Second only to dogs in length of time since their domestication, goats have been managed by man for approximately 12,000 years. At Isle of Man Goats we concentrate on two breeds of goat, the Angora goat and the South African Boer goat. Angoras are classed as one of the world’s ancient goat breeds, whereas Boer goats are one of the newest.
Angora Goats have been highly prized for millennium for their stunning fleeces of Mohair. This fibre is unique to Angora goats. Mohair is known as the Diamond Fibre in the textile industries and has been prized since before biblical times for its inherent strength and lustre. In fact Mohair is stronger than steel of the same diameter.
The angora goat is an ancient breed, with records of the use of goat hair for clothing found as early as the 14th century BC. A little later, in the 13th century AD, there is a record of goats trekked thousands of miles to Ankara by Suleiman Shah, when fleeing Ghengis Khan. A Dutchman discovered the goats in 1550 and they became known as angora goats (angora being a corruption of the word Ankara). Mohair, the name given to the fleece of angora goats, is derived from the Arabic word Mukhaya meaning “cloth of bright lustrous goat hair”.
The Sultan of Turkey placed a ban on the export of both raw fleece and goats, and for several centuries the Angora goats were only found in Turkey. Eventually, in the mid-19th century, small numbers of angora goats were exported from Turkey to South Africa and then to Texas and New Zealand. These animals formed the foundations of the modern national herds in those countries, both by pure breeding and crossing with the indigenous goats. Today, these countries are the biggest producers of angora goats and mohair in the world. Apart from a few animals presented to Queen Victoria which did not survive, the angora goat did not reach the UK until 1981. In spite of most breeders registering their pure bred Angora goats with the British Angora Goat Society no one knows exactly how many Angora goats are in the British Isles. However all the Angoras on the Isle of Man live at Ballanorman Goat Farm and the Angora herd stands at 49 pure bred goats in December 2015 with twelve Does due to kid in 2016.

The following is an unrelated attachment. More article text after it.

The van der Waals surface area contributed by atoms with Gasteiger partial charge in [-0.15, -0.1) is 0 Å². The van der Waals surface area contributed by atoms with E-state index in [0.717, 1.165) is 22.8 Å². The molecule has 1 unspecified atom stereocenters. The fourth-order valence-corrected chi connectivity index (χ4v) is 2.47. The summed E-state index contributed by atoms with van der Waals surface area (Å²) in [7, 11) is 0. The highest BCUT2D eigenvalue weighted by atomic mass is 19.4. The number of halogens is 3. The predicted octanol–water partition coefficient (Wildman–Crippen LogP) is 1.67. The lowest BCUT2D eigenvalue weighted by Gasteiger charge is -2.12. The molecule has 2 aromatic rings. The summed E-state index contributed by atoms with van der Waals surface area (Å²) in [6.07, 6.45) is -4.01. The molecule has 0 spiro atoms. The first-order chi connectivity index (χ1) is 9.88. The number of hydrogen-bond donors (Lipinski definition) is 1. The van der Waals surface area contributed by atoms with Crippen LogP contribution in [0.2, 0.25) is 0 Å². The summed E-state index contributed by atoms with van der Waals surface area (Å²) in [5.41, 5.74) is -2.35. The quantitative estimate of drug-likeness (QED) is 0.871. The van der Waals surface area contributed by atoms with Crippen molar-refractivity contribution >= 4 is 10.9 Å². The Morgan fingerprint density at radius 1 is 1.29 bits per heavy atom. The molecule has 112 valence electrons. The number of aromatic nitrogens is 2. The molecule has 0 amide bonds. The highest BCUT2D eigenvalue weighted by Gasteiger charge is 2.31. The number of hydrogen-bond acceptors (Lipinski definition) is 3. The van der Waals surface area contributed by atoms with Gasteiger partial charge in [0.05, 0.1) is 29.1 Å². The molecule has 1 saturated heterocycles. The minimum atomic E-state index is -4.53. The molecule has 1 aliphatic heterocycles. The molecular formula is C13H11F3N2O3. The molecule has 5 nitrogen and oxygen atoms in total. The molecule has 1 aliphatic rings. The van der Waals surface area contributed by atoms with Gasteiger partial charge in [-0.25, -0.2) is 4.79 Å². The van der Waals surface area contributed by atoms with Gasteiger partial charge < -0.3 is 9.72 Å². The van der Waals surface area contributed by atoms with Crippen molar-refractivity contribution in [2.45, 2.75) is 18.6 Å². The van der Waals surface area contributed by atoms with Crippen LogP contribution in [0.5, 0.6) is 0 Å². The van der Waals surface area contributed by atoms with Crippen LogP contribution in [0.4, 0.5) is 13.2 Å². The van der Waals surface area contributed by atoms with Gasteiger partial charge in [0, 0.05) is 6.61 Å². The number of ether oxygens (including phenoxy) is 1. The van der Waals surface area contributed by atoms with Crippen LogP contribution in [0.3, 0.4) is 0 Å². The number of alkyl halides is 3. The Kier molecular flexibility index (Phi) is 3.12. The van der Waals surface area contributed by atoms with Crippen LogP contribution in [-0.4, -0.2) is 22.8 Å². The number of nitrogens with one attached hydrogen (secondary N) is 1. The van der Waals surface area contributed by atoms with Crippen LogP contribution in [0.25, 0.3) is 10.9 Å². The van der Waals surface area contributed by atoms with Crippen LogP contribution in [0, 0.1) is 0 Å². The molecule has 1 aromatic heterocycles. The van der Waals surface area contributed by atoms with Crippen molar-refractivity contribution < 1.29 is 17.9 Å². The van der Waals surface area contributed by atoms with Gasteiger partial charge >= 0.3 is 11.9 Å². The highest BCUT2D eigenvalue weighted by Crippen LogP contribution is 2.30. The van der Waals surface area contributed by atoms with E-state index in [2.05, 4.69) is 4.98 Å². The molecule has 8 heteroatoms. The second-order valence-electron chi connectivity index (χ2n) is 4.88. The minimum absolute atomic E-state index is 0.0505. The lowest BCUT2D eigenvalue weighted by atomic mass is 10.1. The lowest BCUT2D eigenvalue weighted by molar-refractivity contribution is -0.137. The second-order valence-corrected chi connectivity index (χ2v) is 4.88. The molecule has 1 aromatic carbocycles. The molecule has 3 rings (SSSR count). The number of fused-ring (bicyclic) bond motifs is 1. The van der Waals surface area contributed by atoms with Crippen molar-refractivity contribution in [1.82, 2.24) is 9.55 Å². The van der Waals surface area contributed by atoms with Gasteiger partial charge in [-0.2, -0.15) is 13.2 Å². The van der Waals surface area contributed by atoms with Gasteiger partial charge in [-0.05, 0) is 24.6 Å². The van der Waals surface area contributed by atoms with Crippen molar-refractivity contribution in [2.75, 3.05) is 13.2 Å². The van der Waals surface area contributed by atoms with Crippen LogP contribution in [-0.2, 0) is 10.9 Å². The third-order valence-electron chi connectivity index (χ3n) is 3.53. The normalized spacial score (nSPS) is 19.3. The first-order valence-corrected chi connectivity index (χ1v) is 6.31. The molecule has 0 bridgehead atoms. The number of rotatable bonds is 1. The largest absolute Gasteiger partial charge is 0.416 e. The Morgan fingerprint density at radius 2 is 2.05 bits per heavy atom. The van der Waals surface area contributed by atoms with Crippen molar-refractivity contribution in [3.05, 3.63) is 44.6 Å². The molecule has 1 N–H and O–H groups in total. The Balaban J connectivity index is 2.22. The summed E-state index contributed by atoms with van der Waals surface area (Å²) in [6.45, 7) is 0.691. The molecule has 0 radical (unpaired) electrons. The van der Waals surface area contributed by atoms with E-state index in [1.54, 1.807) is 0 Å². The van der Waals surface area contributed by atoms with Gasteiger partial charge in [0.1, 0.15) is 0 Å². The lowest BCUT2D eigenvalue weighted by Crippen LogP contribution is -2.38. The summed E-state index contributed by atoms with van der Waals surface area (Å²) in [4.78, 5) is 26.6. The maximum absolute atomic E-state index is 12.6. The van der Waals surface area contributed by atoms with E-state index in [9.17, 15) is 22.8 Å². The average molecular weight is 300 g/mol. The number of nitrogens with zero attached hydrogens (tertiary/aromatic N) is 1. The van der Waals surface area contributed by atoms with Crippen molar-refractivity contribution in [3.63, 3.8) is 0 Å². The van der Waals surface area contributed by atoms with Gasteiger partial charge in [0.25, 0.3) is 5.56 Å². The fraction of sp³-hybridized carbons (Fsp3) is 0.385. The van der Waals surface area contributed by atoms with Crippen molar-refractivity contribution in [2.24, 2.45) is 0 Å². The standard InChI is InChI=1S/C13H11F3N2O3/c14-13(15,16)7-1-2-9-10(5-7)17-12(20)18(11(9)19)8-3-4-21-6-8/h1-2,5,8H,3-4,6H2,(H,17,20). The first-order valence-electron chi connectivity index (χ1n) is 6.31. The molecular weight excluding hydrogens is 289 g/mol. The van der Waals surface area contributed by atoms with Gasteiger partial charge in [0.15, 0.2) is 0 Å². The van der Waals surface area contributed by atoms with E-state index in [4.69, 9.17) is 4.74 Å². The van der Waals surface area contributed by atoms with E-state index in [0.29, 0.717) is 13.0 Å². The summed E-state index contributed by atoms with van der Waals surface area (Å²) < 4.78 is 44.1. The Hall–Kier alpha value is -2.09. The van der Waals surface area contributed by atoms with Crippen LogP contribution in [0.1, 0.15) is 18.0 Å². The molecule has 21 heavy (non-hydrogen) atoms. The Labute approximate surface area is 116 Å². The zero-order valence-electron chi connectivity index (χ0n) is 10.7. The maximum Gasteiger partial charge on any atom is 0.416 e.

The Angora goats kid in April when the weather is warming up. The kids are quite fragile and are housed in the barn with their mums until we are sure they have bonded properly and are suckling and are being well cared for by the mums. Angora kids are covered in little whirls of white mohair when they are born and this soon dries to form tiny ringlets all over their bodies. They are the very softest and very cutest of baby animals.
The Does and their kids spend the rest of spring and the summer out in the pastures. Eventually it is time to wean the kids in late summer. This is essential for the mums who need a break from tending and feeding their young before they go back to the bucks. However after the Does have kidded again the following spring the whole Angora herd (except for the big breeding bucks) get to spend the summer together. It is very common to see a Doe with her current kids close to her and also her previous offspring only a short distance away. They never forget their family bonds and because our castrated male Angoras are so valuable to us for the fleeces they produce they have many happy years on the farm with their sisters and mothers as part of our well tended herd.
Our Angora bucks cannot spend all year with the main herd or our goats would produce kids any old time! The bucks Albus and Arthur who were both born on our Farm live together with the Boer bucks through the spring and early summer being lazy and getting fat and putting on the condition they need to go back to work in the late Autumn.